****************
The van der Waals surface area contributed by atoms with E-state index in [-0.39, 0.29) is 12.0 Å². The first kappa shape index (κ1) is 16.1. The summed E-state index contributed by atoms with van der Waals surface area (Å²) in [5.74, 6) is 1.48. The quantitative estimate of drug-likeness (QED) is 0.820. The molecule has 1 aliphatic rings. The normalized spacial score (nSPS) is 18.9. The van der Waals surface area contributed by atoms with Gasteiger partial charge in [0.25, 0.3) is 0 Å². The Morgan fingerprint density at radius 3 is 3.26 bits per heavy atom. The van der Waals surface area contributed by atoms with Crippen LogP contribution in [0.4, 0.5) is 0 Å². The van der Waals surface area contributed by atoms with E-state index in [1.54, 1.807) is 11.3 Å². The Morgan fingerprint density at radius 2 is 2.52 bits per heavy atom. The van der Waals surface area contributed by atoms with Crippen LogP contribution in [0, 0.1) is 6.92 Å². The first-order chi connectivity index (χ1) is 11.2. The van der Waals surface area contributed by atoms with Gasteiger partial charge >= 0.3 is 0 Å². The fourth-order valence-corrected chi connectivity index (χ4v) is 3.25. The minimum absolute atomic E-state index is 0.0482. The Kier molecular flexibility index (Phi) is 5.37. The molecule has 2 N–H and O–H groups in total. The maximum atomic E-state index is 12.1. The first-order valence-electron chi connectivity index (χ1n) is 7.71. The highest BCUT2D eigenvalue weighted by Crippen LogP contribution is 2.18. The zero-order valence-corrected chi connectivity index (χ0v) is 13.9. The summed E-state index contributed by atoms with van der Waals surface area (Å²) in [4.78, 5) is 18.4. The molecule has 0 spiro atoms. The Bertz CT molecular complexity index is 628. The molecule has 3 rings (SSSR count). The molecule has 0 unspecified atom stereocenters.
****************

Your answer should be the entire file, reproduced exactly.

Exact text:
The van der Waals surface area contributed by atoms with E-state index in [-0.39, 0.29) is 12.0 Å². The first kappa shape index (κ1) is 16.1. The summed E-state index contributed by atoms with van der Waals surface area (Å²) in [5.74, 6) is 1.48. The quantitative estimate of drug-likeness (QED) is 0.820. The molecule has 1 aliphatic rings. The normalized spacial score (nSPS) is 18.9. The van der Waals surface area contributed by atoms with Gasteiger partial charge in [0.25, 0.3) is 0 Å². The Morgan fingerprint density at radius 3 is 3.26 bits per heavy atom. The van der Waals surface area contributed by atoms with Crippen LogP contribution in [0.4, 0.5) is 0 Å². The van der Waals surface area contributed by atoms with E-state index in [1.54, 1.807) is 11.3 Å². The Morgan fingerprint density at radius 2 is 2.52 bits per heavy atom. The van der Waals surface area contributed by atoms with Crippen LogP contribution in [0, 0.1) is 6.92 Å². The first-order chi connectivity index (χ1) is 11.2. The van der Waals surface area contributed by atoms with Gasteiger partial charge >= 0.3 is 0 Å². The fourth-order valence-corrected chi connectivity index (χ4v) is 3.25. The minimum absolute atomic E-state index is 0.0482. The Kier molecular flexibility index (Phi) is 5.37. The molecule has 2 N–H and O–H groups in total. The maximum atomic E-state index is 12.1. The first-order valence-electron chi connectivity index (χ1n) is 7.71. The highest BCUT2D eigenvalue weighted by Crippen LogP contribution is 2.18. The zero-order valence-corrected chi connectivity index (χ0v) is 13.9. The summed E-state index contributed by atoms with van der Waals surface area (Å²) in [4.78, 5) is 18.4. The molecule has 0 spiro atoms. The Bertz CT molecular complexity index is 628. The molecule has 3 rings (SSSR count). The molecule has 0 unspecified atom stereocenters.